Colchester is set to host a round of the Tour Series, now entering its fifth year, for the fourth time on Thursday 30 May. Meanwhile, cuts to council finances mean that Stoke-on-Trent, which hosted last year’s Tour Series finale, is rethinking its plans for the Tour of Britain, organised by the same company.
The Tour Series format of city-centre racing has proved hugely successful, receiving highlights coverage on ITV4, and is likely to benefit this year in even greater interest from the wider public following Team GB’s Olympic success last summer.
The Colchester round, which also coincides for the first time with school half-term holidays, will also feature some of the country’s top female riders participating in the Johnson Health Tech Grand Prix Series.
Councillor Lyn Barton, portfolio holder for Renaissance [I thought Colchester was more associated with Roman history? – ed] commented: “We are delighted to be hosting The Tour Series for the fourth time, with both the women's and men's races returning to Colchester this year.
“This event and surrounding activity will attract thousands of people to Colchester again for a world class racing event. It is a great opportunity for us all to get involved and celebrate Colchester as a place where people want to live, work and visit.”
Mick Bennett, Race Director of The Tour Series added, “Colchester provides us with a testing circuit, popular with both the riders and the fans. We’ve had some great races in our past visits to Colchester, and look forward to putting on another top class event this May.”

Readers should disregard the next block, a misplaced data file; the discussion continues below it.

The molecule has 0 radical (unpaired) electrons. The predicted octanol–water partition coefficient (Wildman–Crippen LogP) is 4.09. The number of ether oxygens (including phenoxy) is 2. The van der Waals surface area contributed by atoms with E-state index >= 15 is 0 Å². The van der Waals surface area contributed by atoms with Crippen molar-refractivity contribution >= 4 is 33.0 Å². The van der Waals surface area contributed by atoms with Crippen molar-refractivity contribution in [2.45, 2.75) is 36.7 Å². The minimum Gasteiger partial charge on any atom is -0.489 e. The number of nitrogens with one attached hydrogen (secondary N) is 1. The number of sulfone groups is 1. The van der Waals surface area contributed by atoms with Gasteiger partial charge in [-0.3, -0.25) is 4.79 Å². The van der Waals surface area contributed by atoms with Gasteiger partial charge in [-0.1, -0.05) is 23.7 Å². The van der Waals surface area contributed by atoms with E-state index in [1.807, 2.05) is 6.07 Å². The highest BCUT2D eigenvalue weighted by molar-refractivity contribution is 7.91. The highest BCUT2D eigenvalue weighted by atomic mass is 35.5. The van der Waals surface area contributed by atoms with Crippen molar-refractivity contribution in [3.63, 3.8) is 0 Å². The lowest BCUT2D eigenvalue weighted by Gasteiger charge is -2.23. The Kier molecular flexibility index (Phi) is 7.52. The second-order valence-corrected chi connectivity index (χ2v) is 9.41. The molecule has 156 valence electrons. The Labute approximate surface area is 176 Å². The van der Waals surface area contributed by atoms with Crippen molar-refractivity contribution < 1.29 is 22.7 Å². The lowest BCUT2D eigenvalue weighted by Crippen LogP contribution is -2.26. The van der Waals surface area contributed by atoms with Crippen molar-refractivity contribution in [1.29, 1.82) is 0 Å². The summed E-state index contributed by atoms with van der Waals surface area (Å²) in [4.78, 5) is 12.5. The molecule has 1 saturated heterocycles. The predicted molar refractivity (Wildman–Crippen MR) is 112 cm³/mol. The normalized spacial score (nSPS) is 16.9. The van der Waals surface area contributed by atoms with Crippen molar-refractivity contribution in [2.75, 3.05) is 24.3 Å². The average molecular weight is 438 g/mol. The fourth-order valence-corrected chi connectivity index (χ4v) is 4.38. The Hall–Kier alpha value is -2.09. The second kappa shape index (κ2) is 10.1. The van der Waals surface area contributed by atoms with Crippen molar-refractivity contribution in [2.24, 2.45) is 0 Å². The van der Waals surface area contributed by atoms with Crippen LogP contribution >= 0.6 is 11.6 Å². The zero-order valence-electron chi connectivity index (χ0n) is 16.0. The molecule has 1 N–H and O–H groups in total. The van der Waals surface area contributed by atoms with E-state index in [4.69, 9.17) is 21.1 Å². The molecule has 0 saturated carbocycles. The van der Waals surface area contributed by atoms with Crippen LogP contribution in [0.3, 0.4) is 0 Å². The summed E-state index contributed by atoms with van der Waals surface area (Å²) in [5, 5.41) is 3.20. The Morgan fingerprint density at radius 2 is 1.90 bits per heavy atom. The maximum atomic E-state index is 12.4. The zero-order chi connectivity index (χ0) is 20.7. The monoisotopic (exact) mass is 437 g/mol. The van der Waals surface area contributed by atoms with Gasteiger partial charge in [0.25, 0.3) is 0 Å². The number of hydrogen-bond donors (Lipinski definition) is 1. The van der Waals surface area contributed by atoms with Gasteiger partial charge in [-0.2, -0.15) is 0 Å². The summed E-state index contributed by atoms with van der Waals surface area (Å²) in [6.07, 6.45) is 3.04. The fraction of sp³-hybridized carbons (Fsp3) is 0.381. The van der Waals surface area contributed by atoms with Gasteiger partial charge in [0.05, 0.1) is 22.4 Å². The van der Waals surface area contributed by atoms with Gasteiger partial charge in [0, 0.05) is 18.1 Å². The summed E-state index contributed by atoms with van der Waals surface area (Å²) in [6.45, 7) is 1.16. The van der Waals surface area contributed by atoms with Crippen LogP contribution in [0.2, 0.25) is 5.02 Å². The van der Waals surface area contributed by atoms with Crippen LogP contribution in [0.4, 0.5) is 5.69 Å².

Colchester has become established as one of the perennial venues for the Tour Series, having survived a funding crisis that threw the 2010 round it hosted into doubt.
It’s finance that lies behind the decision of Stoke-on-Trent City Council to rethink its involvement with the Tour of Britain, or at least the scope of any stage that involves it.
The Staffordshire city has hosted a stage that has started and finished there in each of the past four editions, with a looping course taking in climbs such as Gun Hill, which has become a signature feature of the race. In 2009, it also hosted the finish of a stage that had started in Worcester.
The route of the stage has also featured as one of the Tour Ride series of sportives held alongside the main race.
According to The Sentinel, the council has spent a total of £820,000 during those past five editions of the race, but faced with having to find budget cuts totalling £50 million during the next two years, it is looking to reduce its involvement.
"The Tour of Britain has been a great success and we still have an aspiration to host it again,” said Councillor Mark Meredith, cabinet member for economic development. “But we won't be spending as much on it.
"Rather than a start and finish in the city, we'll negotiate to see if we can have a start or a finish at a reduced cost."
Tour of Britain organisers SweetSpot – whose contract with the race expires this year, with British Cycling putting it out to tender from 2014 on – told road.cc that they were unable to comment on specifics of this year’s race ahead of its official launch, which should take place in late February or early March.
Born in Scotland, Simon moved to London aged seven and now lives in the Oxfordshire Cotswolds with his miniature schnauzer, Elodie. He fell in love with cycling one Saturday morning in 1994 while living in Italy when Milan-San Remo went past his front door. A daily cycle commuter in London back before riding to work started to boom, he's been news editor at road.cc since 2009. Handily for work, he speaks French and Italian. He doesn't get to ride his Colnago as often as he'd like, and freely admits he's much more adept at cooking than fettling with bikes.